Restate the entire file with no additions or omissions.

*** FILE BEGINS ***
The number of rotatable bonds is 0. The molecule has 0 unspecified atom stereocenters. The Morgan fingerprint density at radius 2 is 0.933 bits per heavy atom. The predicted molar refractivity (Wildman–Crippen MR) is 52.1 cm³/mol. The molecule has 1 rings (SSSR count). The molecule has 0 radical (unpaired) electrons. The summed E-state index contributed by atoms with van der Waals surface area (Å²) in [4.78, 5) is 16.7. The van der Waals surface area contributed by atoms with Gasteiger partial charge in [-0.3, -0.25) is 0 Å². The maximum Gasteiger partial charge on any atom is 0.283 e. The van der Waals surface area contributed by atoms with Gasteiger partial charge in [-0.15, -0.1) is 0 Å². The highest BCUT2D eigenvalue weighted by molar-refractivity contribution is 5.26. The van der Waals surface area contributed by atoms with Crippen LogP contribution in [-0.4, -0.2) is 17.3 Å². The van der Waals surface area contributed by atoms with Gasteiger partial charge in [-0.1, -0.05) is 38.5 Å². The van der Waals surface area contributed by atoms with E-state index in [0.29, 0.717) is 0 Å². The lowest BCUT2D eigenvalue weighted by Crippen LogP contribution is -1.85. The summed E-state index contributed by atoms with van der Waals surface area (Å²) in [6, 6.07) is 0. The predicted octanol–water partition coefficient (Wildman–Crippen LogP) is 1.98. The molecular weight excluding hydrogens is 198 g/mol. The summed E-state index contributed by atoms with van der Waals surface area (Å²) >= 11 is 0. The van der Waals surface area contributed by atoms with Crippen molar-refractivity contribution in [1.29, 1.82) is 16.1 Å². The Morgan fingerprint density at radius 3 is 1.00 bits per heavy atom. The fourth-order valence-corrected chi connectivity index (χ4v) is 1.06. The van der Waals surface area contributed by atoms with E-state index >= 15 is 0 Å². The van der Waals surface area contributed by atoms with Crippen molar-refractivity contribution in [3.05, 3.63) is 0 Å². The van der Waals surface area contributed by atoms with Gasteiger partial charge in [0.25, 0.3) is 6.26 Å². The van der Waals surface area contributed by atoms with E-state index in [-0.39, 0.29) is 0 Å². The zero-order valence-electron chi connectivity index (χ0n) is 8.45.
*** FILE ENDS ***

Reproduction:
The number of rotatable bonds is 0. The molecule has 0 unspecified atom stereocenters. The Morgan fingerprint density at radius 2 is 0.933 bits per heavy atom. The predicted molar refractivity (Wildman–Crippen MR) is 52.1 cm³/mol. The molecule has 1 rings (SSSR count). The molecule has 0 radical (unpaired) electrons. The summed E-state index contributed by atoms with van der Waals surface area (Å²) in [4.78, 5) is 16.7. The van der Waals surface area contributed by atoms with Gasteiger partial charge in [-0.3, -0.25) is 0 Å². The maximum Gasteiger partial charge on any atom is 0.283 e. The van der Waals surface area contributed by atoms with Gasteiger partial charge in [-0.15, -0.1) is 0 Å². The highest BCUT2D eigenvalue weighted by molar-refractivity contribution is 5.26. The van der Waals surface area contributed by atoms with Crippen LogP contribution in [-0.4, -0.2) is 17.3 Å². The van der Waals surface area contributed by atoms with Gasteiger partial charge in [-0.1, -0.05) is 38.5 Å². The van der Waals surface area contributed by atoms with E-state index in [0.29, 0.717) is 0 Å². The lowest BCUT2D eigenvalue weighted by Crippen LogP contribution is -1.85. The summed E-state index contributed by atoms with van der Waals surface area (Å²) in [6, 6.07) is 0. The predicted octanol–water partition coefficient (Wildman–Crippen LogP) is 1.98. The molecular weight excluding hydrogens is 198 g/mol. The summed E-state index contributed by atoms with van der Waals surface area (Å²) >= 11 is 0. The van der Waals surface area contributed by atoms with Crippen molar-refractivity contribution in [1.29, 1.82) is 16.1 Å². The Morgan fingerprint density at radius 3 is 1.00 bits per heavy atom. The fourth-order valence-corrected chi connectivity index (χ4v) is 1.06. The van der Waals surface area contributed by atoms with E-state index >= 15 is 0 Å². The van der Waals surface area contributed by atoms with Crippen molar-refractivity contribution in [3.05, 3.63) is 0 Å². The van der Waals surface area contributed by atoms with Gasteiger partial charge in [0.25, 0.3) is 6.26 Å². The van der Waals surface area contributed by atoms with E-state index in [-0.39, 0.29) is 0 Å². The zero-order valence-electron chi connectivity index (χ0n) is 8.45.